Russian warships arrive in Cuba ahead of military exercises, tensions with West over Ukraine

A fleet of Russian warships arrived Wednesday off Cuban waters ahead of planned military exercises in the region as part of what some perceived as Moscow’s attempt to show its strength as tensions with the West grow over the war in Ukraine.

The naval ships included three vessels accompanied by small boats. The flagship frigate, adorned with the Russian and Cuban flags, was greeted by 21 cannon salutes. Sailors in dress uniform stood in military formation as they approached the island.

A nuclear-powered submarine was expected to arrive behind them. Cuba’s foreign ministry said last week that the ships will be in Havana between June 12 and June 17.


People watch the Russian Navy Admiral Gorshkov frigate arrive at the port of Havana on Wednesday. A fleet of Russian warships reached Cuban waters on Wednesday ahead of planned military exercises in the Caribbean.  (AP Photo/Ariel Ley)

“Most of all, the warships are a reminder to Washington that it is unpleasant when an adversary meddles in your near abroad,” said Benjamin Gedan, director of the Latin America Program at the Washington-based Wilson Center think tank, referring to the Western involvement in Russia’s war in Ukraine. “It also reminds Russia’s friends in the region, including U.S. antagonists Cuba and Venezuela, that Moscow is on their side.”

Russia is a longtime ally of Cuba and has close ties with Venezuela, another U.S. adversary. The ships are expected to remain in the region through the summer.

Despite the submarine, a senior U.S. administration official told The Associated Press that the intelligence community has determined no vessel is carrying nuclear weapons.

A State Department spokesperson told the AP that Russia’s port calls in Cuba are “routine naval visits.” The official acknowledged the military exercises “have ratcheted up because of U.S. support to Ukraine and exercise activity in support of our NATO allies.”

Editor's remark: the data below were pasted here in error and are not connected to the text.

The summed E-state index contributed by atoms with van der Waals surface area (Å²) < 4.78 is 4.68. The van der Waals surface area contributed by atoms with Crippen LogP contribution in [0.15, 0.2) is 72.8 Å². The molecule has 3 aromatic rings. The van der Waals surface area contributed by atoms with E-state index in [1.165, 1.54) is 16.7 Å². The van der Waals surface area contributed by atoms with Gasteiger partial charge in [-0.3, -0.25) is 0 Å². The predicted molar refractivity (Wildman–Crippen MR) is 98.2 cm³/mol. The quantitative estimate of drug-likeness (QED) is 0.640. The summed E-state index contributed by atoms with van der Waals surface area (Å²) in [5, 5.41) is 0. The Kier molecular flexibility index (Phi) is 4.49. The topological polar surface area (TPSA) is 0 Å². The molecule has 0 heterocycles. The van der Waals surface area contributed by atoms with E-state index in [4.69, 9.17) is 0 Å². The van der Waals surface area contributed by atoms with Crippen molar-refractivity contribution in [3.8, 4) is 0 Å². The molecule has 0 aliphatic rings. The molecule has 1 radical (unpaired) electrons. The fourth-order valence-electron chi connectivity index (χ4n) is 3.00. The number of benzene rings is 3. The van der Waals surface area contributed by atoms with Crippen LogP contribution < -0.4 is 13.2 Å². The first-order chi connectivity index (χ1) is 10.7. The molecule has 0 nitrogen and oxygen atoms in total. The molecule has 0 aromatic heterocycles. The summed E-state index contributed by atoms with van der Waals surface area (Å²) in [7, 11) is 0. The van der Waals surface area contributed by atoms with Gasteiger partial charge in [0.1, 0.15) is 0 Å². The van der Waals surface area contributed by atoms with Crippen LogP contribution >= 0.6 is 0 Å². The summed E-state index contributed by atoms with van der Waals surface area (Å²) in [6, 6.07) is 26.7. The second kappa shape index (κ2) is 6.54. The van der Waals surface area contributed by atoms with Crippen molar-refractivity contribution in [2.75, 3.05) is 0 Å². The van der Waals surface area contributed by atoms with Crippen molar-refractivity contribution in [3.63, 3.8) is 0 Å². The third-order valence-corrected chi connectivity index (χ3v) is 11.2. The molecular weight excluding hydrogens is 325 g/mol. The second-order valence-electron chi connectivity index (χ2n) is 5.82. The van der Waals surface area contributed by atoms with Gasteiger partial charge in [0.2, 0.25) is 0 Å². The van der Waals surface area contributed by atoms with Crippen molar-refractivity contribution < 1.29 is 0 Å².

Russia’s Kazan nuclear-powered submarine arrives at the port of Havana. (AP Photo/Ariel Ley)

Tensions between the United States and Moscow have grown since Russia’s invasion of Ukraine. The Biden administration has provided Ukraine with billions of dollars in military aid to fend off Russian attacks.

Russian military and defense doctrine holds Latin America and the Caribbean in an important position, with the sphere seen as under U.S. influence acting as a counterweight to Washington’s activities in Europe, said Ryan Berg, director of the Americas Program at the Washington-based Center for Strategic and International Studies.

“While this is likely little more than provocation from Moscow, it sends a message about Russia’s ability to project power into the Western Hemisphere with the help of its allies, and it will certainly keep the U.S. military on high alert while they are in theater,” Berg said.

On Wednesday, Russian Foreign Minister Sergey Lavrov hosted his Cuban counterpart, Bruno Rodríguez, for talks in Moscow. Lavrov thanked Cuban authorities for their position on Ukraine.

Russian Foreign Minister Sergey Lavrov, right, and his Cuban counterpart Bruno Eduardo Rodríguez Parrilla shake hands after a joint news conference following their talks in Moscow on Wednesday.  (Natalia Kolesnikova/Pool Photo via AP)

“From the very beginning, Havana gave an assessment of what was happening outlining the absolutely correct, true reasons for what was unfolding (in Ukraine), and what was being prepared by the West for many years,” Lavrov said.

The Associated Press contributed to this report.

Louis Casiano is a reporter for Fox News Digital. Story tips can be sent to [email protected].

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